Scientists have discovered four new ozone-depleting gases in the atmosphere, which had previously not been identified.
The scientists, led by Dr Johannes Laube from the University of East Anglia, found three new chlorofluorocarbons (CFCs) and one new hydrochloroflurocarbon (HCFC), according to an article this week in the journal Nature Geoscience.
"There have been seven CFCs and six HCFCs known to be present in the atmosphere and contributing to ozone destruction, and now we've found four more," Laube said.
The gases, which may have been used in making pesticides or refrigerants, have previously gone unnoticed as they were at very low levels and tricky to detect.
Armed with new measurement techniques, Laube and colleagues examined air bubbles trapped deep within firn snow in Greenland and an archive of air samples collected at Cape Grim in Tasmania which dates back to 1978.
They estimate that more than 74,000 tonnes of the gases had been emitted before 2012.
While, this is small compared to the millions of tonnes of CFCs produced every year in the 1980s, Laube said two of the gases show very concerning trends.
"Two of the CFCs do what you would expect for CFCs — they increase in the 1980s, they slow down their increase in the 1990s, and then slowly start to decline. But the other two gases, they don't do that," he said.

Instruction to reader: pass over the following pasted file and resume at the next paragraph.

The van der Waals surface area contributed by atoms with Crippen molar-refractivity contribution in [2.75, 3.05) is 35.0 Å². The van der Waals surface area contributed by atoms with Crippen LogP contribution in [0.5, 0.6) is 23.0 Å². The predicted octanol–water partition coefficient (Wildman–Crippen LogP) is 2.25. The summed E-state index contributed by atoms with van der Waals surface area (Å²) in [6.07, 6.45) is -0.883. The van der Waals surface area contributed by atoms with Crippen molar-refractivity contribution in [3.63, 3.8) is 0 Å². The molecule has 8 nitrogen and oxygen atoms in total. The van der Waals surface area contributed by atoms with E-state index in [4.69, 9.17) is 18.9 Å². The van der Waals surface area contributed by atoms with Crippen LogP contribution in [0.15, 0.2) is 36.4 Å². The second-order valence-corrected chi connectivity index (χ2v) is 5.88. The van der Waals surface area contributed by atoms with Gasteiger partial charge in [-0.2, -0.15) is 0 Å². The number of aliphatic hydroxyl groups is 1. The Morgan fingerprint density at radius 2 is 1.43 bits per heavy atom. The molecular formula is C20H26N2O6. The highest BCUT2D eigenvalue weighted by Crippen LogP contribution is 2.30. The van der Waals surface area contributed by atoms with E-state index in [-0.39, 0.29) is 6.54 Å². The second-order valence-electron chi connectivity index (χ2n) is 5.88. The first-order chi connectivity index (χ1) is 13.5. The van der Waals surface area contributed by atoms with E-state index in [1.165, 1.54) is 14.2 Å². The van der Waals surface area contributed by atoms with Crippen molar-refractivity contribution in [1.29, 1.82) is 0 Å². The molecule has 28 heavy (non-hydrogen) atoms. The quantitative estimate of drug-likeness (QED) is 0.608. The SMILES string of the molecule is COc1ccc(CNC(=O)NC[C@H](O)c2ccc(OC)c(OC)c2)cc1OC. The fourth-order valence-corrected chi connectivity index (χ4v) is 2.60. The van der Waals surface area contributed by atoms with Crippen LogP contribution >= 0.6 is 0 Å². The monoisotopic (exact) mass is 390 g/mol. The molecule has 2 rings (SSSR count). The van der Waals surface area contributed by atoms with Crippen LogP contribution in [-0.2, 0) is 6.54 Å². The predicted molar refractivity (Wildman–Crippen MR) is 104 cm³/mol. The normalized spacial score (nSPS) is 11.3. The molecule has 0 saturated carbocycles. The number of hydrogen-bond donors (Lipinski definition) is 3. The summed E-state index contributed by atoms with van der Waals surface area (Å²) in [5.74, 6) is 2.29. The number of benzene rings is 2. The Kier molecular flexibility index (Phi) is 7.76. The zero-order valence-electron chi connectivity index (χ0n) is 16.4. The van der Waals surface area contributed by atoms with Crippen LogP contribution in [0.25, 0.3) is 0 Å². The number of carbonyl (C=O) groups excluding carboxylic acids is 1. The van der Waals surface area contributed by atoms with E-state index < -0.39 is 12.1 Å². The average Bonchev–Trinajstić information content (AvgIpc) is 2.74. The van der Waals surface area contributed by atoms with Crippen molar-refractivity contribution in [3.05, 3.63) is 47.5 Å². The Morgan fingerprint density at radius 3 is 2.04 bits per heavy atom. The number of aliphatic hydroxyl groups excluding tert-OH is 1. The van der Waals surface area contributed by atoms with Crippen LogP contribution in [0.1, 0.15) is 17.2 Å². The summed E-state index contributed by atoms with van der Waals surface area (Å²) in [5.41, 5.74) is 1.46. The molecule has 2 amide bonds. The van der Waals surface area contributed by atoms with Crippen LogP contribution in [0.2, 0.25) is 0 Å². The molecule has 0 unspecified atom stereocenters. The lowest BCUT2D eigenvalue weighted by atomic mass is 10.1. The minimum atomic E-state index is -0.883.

"The other two gases are actually becoming more abundant and this indicates that they are still being emitted into the atmosphere."
CFC production was phased out under the Montreal Protocol, and a complete ban on CFC production came into effect in 2010. These actions have led to a gradual decrease in atmospheric CFC levels, and the hole in the ozone layer has also shown signs of recovery.
But Laube warned continued emissions of the newly-discovered gases could reverse this situation.
"The worry is if the two gases that are increasing continue on their trajectory, and one of them is actually accelerating, then it could counteract the measures of the Montreal Protocol," he said.
Dr Paul Fraser from CSIRO's Centre for Australian Weather and Climate Research, who was also involved in the study, said the source of the emissions is unknown.
"We know they are coming from the northern hemisphere, but that is as good as we know at this stage," Fraser said.
"It is good that we have found them quite early and that they haven't accumulated to a significant degree in terms of ozone-depletion. Now we are hoping to find out where they are coming from so their sources can be switched off."